Many divorced adults in New York end up having a second or third marriage. Without a well-planned will, the estate may be contested especially if there are children from a prior marriage. Heirs may fight over the inheritance of the new spouse.

Justia.com details the property distribution upon death of a spouse without a will. After the expenses of the funeral, debts and administration fees have been deducted, the remaining amount left in the estate everything goes to the living spouse provided there are no children. However, if there are children, the living spouse only receives $50,000 then half of whatever is left. The children receive the rest.

Another issue addressed by codes.findlaw.com is the issue of estate administration. Adult children from a prior marriage may contest the new spouse’s administration of the estate. As the surviving spouse, the children from prior marriages fall behind the new spouse. The children may petition the court for right to handle the estate administration. The court can grant equal rights to distribution.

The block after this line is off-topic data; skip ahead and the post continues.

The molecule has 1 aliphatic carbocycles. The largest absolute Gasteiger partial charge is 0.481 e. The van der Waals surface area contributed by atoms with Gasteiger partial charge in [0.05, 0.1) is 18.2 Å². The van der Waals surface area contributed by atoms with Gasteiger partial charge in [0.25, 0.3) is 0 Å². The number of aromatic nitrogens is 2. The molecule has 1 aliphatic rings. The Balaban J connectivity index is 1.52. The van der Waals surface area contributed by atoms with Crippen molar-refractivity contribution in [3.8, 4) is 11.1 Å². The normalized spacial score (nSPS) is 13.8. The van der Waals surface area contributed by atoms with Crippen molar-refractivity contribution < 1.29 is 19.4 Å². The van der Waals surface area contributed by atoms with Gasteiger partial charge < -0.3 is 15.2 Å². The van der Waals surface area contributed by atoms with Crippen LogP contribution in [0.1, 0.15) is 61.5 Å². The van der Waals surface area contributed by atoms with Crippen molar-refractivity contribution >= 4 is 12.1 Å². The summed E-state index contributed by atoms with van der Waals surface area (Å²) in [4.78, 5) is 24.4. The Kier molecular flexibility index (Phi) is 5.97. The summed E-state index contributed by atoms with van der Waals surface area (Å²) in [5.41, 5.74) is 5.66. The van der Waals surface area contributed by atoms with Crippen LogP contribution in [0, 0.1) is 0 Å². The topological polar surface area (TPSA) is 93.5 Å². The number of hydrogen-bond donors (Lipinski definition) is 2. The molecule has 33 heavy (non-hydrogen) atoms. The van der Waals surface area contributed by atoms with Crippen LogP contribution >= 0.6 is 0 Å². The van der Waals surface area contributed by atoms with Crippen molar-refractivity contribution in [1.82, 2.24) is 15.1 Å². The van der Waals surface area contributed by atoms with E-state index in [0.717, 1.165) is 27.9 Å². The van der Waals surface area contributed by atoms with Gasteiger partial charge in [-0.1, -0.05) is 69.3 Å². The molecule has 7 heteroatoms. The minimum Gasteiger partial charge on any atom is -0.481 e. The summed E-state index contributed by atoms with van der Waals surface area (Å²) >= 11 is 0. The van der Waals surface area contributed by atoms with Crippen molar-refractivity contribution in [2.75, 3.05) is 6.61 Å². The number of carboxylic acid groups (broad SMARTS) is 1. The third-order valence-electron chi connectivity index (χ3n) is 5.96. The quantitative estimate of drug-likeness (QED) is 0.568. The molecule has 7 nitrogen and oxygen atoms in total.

Without a will or trust, the surviving family members may dispute the standard of the law. The more heirs left behind, the more problems they may face upon the death of their loved one. Substantial estates with large amounts of money face even more likelihood of someone contesting and prolonging the distribution of the estate.

It is best to reevaluate the end of life preparations such as wills and trusts upon remarrying to save heirs the hassle of contesting the estate. A little pre-planning can help loved ones know the wishes of the deceased.